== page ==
Career Counselor: July-August 2003

August 1, 2003

 

With an ever-changing economy, employment is a big concern to Duke students—and Duke alumni. When your job is to help find them jobs, you’ve got your work cut out for you. As the director of Duke’s Career Center since January, Sheila Curran has tried to keep an innovative outlook, particularly in forging new partnerships on and off campus.

Since coming to Duke from a similar post at Brown University, Curran has been working to coordinate Duke’s Career Center—traditionally focused on undergraduates—with career offices in the professional schools. She met with Jean Eisel, the new director at the Fuqua School’s Career Management Center, to discuss strengthening links on and off campus. The result was a list of well-connected people at Duke, forty-two names in all, who could serve as resources to jobseekers.

In April, Curran and Eisel met with most of those career experts to see whether an inter-connected system could be created. “We were amazed at how much we all had in common in philosophy, and yet how much there was that needed to be worked on,” Curran says. In the end, that rather unwieldy group divided itself into subcommittees to investigate themes ranging from enlarging on internships to enhancing ties with faculty members.

Duke “is really the only place” where colleagues from all over campus have been brought together with the aim of providing resources to jobseekers, Curran says. “The idea is that no matter what type of person a company is looking for—undergrad, graduate, law, business—they can go to one place, search, and find that person.”

Curran is committed to offering advice not only to the usual targets—senior undergraduates—but also to a wider spectrum, including students and alumni of all ages. “The Career Center is not just for seniors. Potentially some freshmen are ready to start, while others are not ready until after graduation.” And potentially, alumni, depending on their own career standing, are interested in serving as a resource or tapping into the Career Center’s network. “So we have to take the opportunity to have the alumni help the students with advice, but also to help fellow alumni as well,” says Curran. Already some 5,000 alumni participate in DukeSource, an online resource for job searches.

Contributing to Curran’s wider focus is a grant from the Duke Alumni Association; the grant will fund a Career Center professional who will focus on individual counseling for alumni along with programs for alumni looking not for a first job but for a different job locally, nationally, or internationally. “It’s very important,” Curran notes, “that the Career Center realizes that alumni don’t want to be treated like students with their job search. They have different needs from students, such as spouses, kids, or previous work experience, that need to be considered.”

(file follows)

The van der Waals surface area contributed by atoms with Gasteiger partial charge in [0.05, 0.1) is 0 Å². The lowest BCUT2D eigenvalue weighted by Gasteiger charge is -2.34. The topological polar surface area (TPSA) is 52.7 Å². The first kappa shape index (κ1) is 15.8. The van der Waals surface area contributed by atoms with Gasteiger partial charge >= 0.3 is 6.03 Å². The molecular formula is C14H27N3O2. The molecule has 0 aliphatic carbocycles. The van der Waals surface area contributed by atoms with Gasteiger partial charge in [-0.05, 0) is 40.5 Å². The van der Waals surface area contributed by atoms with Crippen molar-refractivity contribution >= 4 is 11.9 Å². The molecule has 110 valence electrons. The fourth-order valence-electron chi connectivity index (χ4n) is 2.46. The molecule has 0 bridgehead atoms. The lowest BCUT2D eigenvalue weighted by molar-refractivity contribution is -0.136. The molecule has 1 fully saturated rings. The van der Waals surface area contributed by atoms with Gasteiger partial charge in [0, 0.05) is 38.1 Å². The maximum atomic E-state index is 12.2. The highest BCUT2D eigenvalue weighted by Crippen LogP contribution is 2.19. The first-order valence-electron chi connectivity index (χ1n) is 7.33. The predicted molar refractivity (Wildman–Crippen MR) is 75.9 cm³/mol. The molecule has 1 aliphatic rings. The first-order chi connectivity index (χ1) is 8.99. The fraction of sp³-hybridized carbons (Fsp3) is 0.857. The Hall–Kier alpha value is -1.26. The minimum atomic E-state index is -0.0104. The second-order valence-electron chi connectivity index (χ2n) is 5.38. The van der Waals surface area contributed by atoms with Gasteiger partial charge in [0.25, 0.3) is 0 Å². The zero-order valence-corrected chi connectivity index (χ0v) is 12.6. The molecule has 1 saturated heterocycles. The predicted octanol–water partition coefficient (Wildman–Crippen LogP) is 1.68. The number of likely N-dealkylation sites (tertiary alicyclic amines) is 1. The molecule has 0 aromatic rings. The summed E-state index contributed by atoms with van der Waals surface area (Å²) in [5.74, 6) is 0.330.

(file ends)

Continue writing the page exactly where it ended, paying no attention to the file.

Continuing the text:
“ There is always, for alumni, a strong connection back to the alma mater,” says Curran. “Duke has an especially strong connection, and so aiding undergrads and their fellow alumni is a way for many who perhaps cannot donate financially to feel that they have still given something back to their school.”

Curran’s emphasis on forging new partnerships will become evident in January when the revamped Career Week is held for students. The entire week will be filled with speakers, including faculty and staff members, alumni, and employers. There will be workshops geared to helping students cope with the basics of “living in the real world,” with topics ranging from tricky landlords to the delicate balancing act between money and happiness. Some 200 alumni are expected to represent various career fields, from being a stunt double to performing surgery.

The changing reality of the job market is reflected in some of Curran’s other programming initiatives. She is, for example, putting together a wine-tasting and etiquette dinner for seniors: “It’s important to know how to handle a job interview at a fancy restaurant or just how to conduct yourself while eating. While it might not make or break the interview, it can be an added bonus to know the difference between a merlot and a cabernet.”